This bit here resonates with me, though:

We’ve kept the faith with readers despite dreadful economic convulsions. We’ve prudently managed to do more with less, staff streamlined via generous buyout packages, more resources poured into the online version of the paper, reporters multitasking to produce video, blog, tweet, while still filing the regular quota of stories. We’re all, in a way, radio reporters today, banging off copy for the web on quick turnaround deadlines, updating.

That’s the Hamster Wheel playing out in real life. The productivity imperatives imposed by digital logic and media disruption have fallen, more than anywhere, on working newsrooms to a degree that is not fully appreciated, except by, well, the Federal Communications Commission.

A paywall might be a means to slow the wheel a bit, especially if subscription revenue turns out to be more valuable than digital ads and the quality imperative takes hold. As Doctor says, under the paywall/membership system, “content counts more than ever.”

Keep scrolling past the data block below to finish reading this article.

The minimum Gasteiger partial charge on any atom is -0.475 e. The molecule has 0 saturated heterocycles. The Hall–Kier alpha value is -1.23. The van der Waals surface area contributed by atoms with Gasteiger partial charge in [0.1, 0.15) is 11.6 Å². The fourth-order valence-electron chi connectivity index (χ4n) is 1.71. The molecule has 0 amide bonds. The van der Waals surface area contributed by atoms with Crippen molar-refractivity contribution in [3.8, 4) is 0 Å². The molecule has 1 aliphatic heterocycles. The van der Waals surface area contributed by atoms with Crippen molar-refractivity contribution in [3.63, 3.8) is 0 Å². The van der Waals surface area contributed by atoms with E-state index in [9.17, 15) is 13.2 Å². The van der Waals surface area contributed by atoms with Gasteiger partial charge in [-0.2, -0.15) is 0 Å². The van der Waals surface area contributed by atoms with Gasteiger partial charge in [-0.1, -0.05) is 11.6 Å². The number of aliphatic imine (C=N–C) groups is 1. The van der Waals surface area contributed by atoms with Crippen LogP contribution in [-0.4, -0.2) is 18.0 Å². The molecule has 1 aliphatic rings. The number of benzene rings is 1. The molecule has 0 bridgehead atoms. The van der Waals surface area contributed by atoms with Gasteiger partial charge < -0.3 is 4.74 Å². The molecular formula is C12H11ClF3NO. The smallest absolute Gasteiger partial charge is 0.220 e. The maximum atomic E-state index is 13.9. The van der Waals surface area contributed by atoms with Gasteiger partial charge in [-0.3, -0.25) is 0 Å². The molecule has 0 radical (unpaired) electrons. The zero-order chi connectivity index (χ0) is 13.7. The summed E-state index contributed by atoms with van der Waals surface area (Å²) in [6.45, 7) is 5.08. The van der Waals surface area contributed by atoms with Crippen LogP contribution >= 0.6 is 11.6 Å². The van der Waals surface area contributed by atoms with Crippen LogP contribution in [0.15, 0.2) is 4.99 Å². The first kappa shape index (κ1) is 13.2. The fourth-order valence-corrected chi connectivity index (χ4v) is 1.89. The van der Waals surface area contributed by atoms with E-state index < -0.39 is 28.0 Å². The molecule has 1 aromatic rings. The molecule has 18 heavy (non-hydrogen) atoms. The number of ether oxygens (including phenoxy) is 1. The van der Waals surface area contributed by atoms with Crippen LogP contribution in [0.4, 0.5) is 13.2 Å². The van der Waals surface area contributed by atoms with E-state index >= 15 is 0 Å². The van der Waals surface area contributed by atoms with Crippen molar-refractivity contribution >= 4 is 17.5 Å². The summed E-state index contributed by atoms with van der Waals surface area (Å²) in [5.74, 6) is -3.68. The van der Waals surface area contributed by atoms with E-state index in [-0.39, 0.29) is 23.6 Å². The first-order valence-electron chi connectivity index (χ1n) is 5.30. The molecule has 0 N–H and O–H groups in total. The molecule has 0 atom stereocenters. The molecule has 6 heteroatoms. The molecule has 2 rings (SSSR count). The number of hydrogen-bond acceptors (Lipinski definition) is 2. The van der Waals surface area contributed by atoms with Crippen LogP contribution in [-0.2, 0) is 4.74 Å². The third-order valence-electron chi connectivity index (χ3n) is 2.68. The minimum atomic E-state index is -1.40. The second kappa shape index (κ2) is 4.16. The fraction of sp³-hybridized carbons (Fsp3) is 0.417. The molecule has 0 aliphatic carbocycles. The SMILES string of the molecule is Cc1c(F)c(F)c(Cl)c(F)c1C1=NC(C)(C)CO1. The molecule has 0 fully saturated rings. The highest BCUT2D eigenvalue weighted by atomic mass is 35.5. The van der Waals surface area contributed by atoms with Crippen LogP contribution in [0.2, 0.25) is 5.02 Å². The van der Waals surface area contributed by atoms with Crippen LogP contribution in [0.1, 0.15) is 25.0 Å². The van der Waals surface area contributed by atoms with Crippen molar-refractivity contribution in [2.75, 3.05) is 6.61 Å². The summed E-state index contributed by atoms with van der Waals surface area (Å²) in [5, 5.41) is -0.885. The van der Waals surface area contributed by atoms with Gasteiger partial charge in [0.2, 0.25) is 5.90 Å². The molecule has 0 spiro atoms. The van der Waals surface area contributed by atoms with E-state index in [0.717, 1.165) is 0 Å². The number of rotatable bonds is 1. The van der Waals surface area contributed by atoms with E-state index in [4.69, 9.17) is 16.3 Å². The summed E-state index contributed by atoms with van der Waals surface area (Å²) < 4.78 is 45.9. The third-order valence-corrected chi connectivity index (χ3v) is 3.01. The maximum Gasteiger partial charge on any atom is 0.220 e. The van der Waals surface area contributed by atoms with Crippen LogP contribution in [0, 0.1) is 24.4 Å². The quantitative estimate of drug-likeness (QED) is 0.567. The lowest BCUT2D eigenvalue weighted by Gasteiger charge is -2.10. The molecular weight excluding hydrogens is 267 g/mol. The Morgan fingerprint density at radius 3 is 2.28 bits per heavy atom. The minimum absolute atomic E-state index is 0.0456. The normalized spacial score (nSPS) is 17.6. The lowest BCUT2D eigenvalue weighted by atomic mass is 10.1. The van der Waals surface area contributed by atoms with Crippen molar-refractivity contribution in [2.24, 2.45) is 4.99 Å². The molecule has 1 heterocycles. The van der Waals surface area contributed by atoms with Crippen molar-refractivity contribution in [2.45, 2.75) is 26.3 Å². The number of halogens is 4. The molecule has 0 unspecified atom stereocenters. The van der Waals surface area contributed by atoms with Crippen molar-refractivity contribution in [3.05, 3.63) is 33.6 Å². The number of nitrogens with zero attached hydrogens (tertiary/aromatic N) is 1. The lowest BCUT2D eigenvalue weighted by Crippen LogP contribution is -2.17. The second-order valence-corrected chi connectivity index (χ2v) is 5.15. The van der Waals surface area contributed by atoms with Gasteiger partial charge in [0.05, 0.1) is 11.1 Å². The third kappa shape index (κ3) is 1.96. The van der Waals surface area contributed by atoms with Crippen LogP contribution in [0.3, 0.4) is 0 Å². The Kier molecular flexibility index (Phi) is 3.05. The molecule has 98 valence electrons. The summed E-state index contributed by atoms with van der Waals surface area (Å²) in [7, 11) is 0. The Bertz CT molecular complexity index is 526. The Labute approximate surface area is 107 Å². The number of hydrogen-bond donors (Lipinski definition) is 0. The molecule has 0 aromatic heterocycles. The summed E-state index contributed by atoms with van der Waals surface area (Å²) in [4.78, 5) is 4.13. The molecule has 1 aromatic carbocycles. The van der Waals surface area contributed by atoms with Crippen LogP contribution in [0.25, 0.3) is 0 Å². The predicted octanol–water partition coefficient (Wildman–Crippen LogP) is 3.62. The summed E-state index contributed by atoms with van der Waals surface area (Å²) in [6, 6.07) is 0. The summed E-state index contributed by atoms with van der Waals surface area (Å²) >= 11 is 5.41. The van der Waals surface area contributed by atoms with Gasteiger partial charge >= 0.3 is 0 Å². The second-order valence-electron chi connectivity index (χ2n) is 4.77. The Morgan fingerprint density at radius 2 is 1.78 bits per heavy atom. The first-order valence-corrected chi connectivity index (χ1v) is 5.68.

As I say, a paywall is not an end. It’s really a beginning, a chance for a new start. But it’s only a chance. Combativeness toward critics is okay; belligerence is probably not. There’s no template for being great. The Toronto Star will have to find its own way. But it starts with an attitude, and it’s the “We’ve kept the faith with readers” idea that will make the paywall work.

h/t Jay Rosen via Dan Gillmor.


Dean Starkman Dean Starkman runs The Audit, CJR's business section, and is the author of The Watchdog That Didn't Bark: The Financial Crisis and the Disappearance of Investigative Journalism (Columbia University Press, January 2014).

Follow Dean on Twitter: @deanstarkman.